Friday, June 13, 2008

Thoughts, repeated, this Father's Day

I wrote the below words last year as an op-ed piece for the NY Times which they never ran. They were my thoughts then and still apply today. I thought I would indulge myself and post them again today with this Sunday being Father's Day:

With Father's Day on the horizon my thoughts stray to the man whose gift allowed my children to come into being. This man is not the doctor or mid wife that delivered them. This man is their sperm donor. My children were conceived via Donor Insemination.

Without this man's gift, these children would never have come into being and into my and my wife's life. I am occasionally asked if I resent that this man could do what I could not. I can comfortably say I do not. On the contrary I want to thank him.

When I was diagnosed with non-obstructive azoospermia 12 years ago I was told that I should expect to never have children of my own. The fact that my children are not biologically linked to me has never lessened my love for them nor my belief that they are indeed my children. At the same time I am cognizant that there is another man whose role cannot be nor should be minimized.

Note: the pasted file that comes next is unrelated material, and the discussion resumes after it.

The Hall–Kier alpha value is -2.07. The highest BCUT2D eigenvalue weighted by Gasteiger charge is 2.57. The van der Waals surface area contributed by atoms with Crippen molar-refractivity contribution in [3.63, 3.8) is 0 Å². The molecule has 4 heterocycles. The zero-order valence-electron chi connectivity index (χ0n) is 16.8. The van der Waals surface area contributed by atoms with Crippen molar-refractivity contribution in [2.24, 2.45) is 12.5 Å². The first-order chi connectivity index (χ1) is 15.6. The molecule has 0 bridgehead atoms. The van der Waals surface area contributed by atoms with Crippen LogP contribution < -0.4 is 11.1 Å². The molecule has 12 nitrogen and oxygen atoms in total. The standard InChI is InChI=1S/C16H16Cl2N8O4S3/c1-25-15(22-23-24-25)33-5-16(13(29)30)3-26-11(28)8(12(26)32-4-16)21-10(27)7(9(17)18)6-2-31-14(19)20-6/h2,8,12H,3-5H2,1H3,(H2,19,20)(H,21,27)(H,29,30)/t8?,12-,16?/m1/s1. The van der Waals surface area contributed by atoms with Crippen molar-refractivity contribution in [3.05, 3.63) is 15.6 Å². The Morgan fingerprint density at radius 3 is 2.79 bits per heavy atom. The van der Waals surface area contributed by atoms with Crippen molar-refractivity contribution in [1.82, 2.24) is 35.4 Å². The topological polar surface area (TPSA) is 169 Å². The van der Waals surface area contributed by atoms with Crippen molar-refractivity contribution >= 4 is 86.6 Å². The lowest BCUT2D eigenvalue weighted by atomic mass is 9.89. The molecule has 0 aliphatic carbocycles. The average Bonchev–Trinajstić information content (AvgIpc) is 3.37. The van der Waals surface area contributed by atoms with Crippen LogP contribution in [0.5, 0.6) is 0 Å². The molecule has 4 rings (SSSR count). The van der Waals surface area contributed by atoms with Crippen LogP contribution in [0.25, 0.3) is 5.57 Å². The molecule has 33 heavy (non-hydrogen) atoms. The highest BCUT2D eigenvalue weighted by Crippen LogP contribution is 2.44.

To me he is and is not simply their donor. For now to my children he is in effect non-existent as they don't fully understand the concept of donor insemination. They have been told of their conception story and that a donor was used but this is still too much for them to truly comprehend as they are both less than six years old. Someday soon this will change and I wonder how that will play out. For now the knowledge of his existence rests with my wife and me and as I see it I have a responsibility to not let the truth of him fade away.

The lives of my children are as much connected to him as they are to me. I do not pretend to argue nurture is greater than nature but rather together play a role in these children's lives. I have his bios, medical, social, and educational. I have a toddler picture of him and a recording of his voice. All of this info is being saved for them as it is part of who they are.